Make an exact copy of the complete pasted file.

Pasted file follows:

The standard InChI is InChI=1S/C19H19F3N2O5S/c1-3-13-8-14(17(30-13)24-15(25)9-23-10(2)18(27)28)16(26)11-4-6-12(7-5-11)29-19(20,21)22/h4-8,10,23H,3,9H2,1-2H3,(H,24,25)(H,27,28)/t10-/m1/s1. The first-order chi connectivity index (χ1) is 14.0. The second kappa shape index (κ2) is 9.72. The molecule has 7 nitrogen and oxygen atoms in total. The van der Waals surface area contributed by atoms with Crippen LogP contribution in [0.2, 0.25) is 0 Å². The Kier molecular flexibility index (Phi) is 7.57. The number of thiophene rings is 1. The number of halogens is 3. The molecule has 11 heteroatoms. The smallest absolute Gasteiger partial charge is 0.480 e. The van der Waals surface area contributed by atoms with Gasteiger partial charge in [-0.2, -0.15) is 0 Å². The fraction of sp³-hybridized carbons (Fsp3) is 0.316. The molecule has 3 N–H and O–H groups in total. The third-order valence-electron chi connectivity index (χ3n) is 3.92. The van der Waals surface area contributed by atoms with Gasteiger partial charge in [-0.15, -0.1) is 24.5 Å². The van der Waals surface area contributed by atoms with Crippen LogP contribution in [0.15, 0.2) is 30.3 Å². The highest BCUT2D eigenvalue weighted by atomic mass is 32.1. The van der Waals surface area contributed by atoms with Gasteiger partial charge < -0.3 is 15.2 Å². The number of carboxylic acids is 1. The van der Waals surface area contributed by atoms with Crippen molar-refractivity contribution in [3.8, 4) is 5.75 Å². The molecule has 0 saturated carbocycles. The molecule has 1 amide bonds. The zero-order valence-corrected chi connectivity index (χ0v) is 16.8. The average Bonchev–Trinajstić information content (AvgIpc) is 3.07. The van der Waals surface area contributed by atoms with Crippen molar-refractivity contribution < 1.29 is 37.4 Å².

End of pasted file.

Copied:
The standard InChI is InChI=1S/C19H19F3N2O5S/c1-3-13-8-14(17(30-13)24-15(25)9-23-10(2)18(27)28)16(26)11-4-6-12(7-5-11)29-19(20,21)22/h4-8,10,23H,3,9H2,1-2H3,(H,24,25)(H,27,28)/t10-/m1/s1. The first-order chi connectivity index (χ1) is 14.0. The second kappa shape index (κ2) is 9.72. The molecule has 7 nitrogen and oxygen atoms in total. The van der Waals surface area contributed by atoms with Crippen LogP contribution in [0.2, 0.25) is 0 Å². The Kier molecular flexibility index (Phi) is 7.57. The number of thiophene rings is 1. The number of halogens is 3. The molecule has 11 heteroatoms. The smallest absolute Gasteiger partial charge is 0.480 e. The van der Waals surface area contributed by atoms with Gasteiger partial charge in [-0.2, -0.15) is 0 Å². The fraction of sp³-hybridized carbons (Fsp3) is 0.316. The molecule has 3 N–H and O–H groups in total. The third-order valence-electron chi connectivity index (χ3n) is 3.92. The van der Waals surface area contributed by atoms with Gasteiger partial charge in [-0.15, -0.1) is 24.5 Å². The van der Waals surface area contributed by atoms with Crippen LogP contribution in [0.15, 0.2) is 30.3 Å². The highest BCUT2D eigenvalue weighted by atomic mass is 32.1. The van der Waals surface area contributed by atoms with Gasteiger partial charge < -0.3 is 15.2 Å². The number of carboxylic acids is 1. The van der Waals surface area contributed by atoms with Crippen molar-refractivity contribution in [3.8, 4) is 5.75 Å². The molecule has 0 saturated carbocycles. The molecule has 1 amide bonds. The zero-order valence-corrected chi connectivity index (χ0v) is 16.8. The average Bonchev–Trinajstić information content (AvgIpc) is 3.07. The van der Waals surface area contributed by atoms with Crippen molar-refractivity contribution < 1.29 is 37.4 Å².